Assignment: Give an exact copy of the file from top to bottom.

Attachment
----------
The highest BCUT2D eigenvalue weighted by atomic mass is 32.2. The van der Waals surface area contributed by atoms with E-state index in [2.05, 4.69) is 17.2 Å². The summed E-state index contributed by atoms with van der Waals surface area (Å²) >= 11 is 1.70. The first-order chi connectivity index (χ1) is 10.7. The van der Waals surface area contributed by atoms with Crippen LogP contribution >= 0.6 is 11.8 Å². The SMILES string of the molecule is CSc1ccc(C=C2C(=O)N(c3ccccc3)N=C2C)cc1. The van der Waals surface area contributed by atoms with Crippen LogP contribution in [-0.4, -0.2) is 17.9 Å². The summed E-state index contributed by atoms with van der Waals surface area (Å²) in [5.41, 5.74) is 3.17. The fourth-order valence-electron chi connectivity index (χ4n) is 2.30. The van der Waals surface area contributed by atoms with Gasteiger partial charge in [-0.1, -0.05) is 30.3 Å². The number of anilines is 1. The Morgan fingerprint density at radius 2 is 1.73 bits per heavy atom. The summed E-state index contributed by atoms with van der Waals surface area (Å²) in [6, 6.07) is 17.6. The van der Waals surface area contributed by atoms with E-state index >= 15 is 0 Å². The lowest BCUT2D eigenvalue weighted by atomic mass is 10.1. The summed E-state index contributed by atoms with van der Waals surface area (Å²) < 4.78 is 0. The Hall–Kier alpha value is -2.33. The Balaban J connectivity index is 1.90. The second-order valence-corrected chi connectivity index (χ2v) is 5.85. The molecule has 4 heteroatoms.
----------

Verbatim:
The highest BCUT2D eigenvalue weighted by atomic mass is 32.2. The van der Waals surface area contributed by atoms with E-state index in [2.05, 4.69) is 17.2 Å². The summed E-state index contributed by atoms with van der Waals surface area (Å²) >= 11 is 1.70. The first-order chi connectivity index (χ1) is 10.7. The van der Waals surface area contributed by atoms with Crippen LogP contribution >= 0.6 is 11.8 Å². The SMILES string of the molecule is CSc1ccc(C=C2C(=O)N(c3ccccc3)N=C2C)cc1. The van der Waals surface area contributed by atoms with Crippen LogP contribution in [-0.4, -0.2) is 17.9 Å². The summed E-state index contributed by atoms with van der Waals surface area (Å²) in [5.41, 5.74) is 3.17. The fourth-order valence-electron chi connectivity index (χ4n) is 2.30. The van der Waals surface area contributed by atoms with Gasteiger partial charge in [-0.1, -0.05) is 30.3 Å². The number of anilines is 1. The Morgan fingerprint density at radius 2 is 1.73 bits per heavy atom. The summed E-state index contributed by atoms with van der Waals surface area (Å²) in [6, 6.07) is 17.6. The van der Waals surface area contributed by atoms with E-state index >= 15 is 0 Å². The lowest BCUT2D eigenvalue weighted by atomic mass is 10.1. The summed E-state index contributed by atoms with van der Waals surface area (Å²) < 4.78 is 0. The Hall–Kier alpha value is -2.33. The Balaban J connectivity index is 1.90. The second-order valence-corrected chi connectivity index (χ2v) is 5.85. The molecule has 4 heteroatoms.